Plus, research backs up the idea that a lower step count can be beneficial. A 2019 study in JAMA Internal Medicine on older women found that as few as 4,400 steps daily was associated with longer life compared to those who were more sedentary. Although more advantages were seen as step counts went up, they tended to level off at about 7,500 steps — not 10,000.
Myth No. 2: You Can Choose Where You Burn Fat
Blast belly fat! Tone your backside! Goodbye, underarm jiggles! It would be nice if you were able to target fat in such a focused way, but the fact is that there’s no such thing as spot reduction.
What is achievable, however, is to reduce the amount of fat throughout your whole body. Do that and you’ll see the improvement you’re looking for in those specific areas, explains Ryan Glatt, C.P.T. He is a certified personal trainer and brain health coach for the Pacific Neuroscience Institute at Providence Saint John’s Health Center in Santa Monica, California.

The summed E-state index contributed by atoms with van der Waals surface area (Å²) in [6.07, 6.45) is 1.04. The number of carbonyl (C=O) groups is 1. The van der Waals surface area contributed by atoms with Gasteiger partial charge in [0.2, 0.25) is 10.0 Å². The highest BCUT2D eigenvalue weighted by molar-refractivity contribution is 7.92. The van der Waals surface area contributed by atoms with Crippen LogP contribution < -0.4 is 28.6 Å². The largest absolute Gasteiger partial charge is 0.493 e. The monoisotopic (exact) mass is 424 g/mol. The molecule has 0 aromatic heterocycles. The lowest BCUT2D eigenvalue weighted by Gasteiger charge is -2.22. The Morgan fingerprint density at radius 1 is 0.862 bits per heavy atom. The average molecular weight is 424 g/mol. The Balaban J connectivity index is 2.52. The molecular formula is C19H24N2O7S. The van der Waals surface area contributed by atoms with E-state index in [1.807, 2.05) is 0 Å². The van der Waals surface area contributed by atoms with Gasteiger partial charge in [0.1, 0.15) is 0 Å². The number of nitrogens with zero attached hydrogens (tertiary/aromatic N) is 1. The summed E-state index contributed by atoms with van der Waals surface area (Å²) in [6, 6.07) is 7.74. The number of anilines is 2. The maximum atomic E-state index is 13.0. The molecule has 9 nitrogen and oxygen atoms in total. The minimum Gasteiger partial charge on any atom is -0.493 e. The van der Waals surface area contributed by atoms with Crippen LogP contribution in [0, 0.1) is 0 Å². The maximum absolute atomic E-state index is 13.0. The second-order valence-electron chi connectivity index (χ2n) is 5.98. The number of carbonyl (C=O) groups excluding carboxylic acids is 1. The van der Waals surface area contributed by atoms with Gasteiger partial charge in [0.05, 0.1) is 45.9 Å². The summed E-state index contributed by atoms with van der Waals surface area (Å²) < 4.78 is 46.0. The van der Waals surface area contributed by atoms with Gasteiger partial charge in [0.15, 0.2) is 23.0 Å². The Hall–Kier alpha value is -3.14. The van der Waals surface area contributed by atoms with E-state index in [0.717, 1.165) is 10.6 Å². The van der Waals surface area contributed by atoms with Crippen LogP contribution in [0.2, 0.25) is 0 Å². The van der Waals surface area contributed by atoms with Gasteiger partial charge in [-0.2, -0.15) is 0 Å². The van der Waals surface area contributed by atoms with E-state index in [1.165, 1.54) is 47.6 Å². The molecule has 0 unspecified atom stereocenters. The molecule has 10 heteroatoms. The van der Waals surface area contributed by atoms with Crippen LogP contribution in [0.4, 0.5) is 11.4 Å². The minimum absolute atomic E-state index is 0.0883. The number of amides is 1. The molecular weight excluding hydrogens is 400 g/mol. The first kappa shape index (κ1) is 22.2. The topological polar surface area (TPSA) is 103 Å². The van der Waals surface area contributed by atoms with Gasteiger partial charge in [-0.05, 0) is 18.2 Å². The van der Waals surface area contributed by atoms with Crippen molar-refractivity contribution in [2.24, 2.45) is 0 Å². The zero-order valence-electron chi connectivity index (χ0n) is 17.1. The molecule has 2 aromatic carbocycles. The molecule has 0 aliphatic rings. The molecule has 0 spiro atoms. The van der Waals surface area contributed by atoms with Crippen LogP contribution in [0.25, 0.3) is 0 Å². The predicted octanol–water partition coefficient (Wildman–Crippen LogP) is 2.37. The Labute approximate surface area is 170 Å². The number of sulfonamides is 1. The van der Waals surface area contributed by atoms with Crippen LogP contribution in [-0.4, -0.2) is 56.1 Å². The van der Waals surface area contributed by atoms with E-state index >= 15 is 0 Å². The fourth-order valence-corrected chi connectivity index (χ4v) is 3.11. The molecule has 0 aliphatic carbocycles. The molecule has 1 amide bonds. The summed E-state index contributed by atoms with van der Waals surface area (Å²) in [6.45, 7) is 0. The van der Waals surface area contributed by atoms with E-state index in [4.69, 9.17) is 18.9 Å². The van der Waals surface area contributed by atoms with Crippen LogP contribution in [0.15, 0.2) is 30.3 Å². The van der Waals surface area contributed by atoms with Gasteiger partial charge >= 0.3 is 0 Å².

The best approach of all is to focus on building muscle — a key component not just for fat loss but also for numerous other benefits, Glatt says. Strength-training workouts done two to three times a week will help you both protect your muscle mass and get stronger.
There’s so much research into the many ways strength training supports your health, he says. “Not only do you get better body composition, but there’s correlation with brain health as well,” he says.
SilverSneakers group fitness classes are great ways to get started with strength training. Two classes to try:
- SilverSneakers Classic. This class is good for all levels and abilities and is offered both in-person at participating fitness locations (check times with the gym) or online through SilverSneakers LIVE. View the schedule and RSVP here.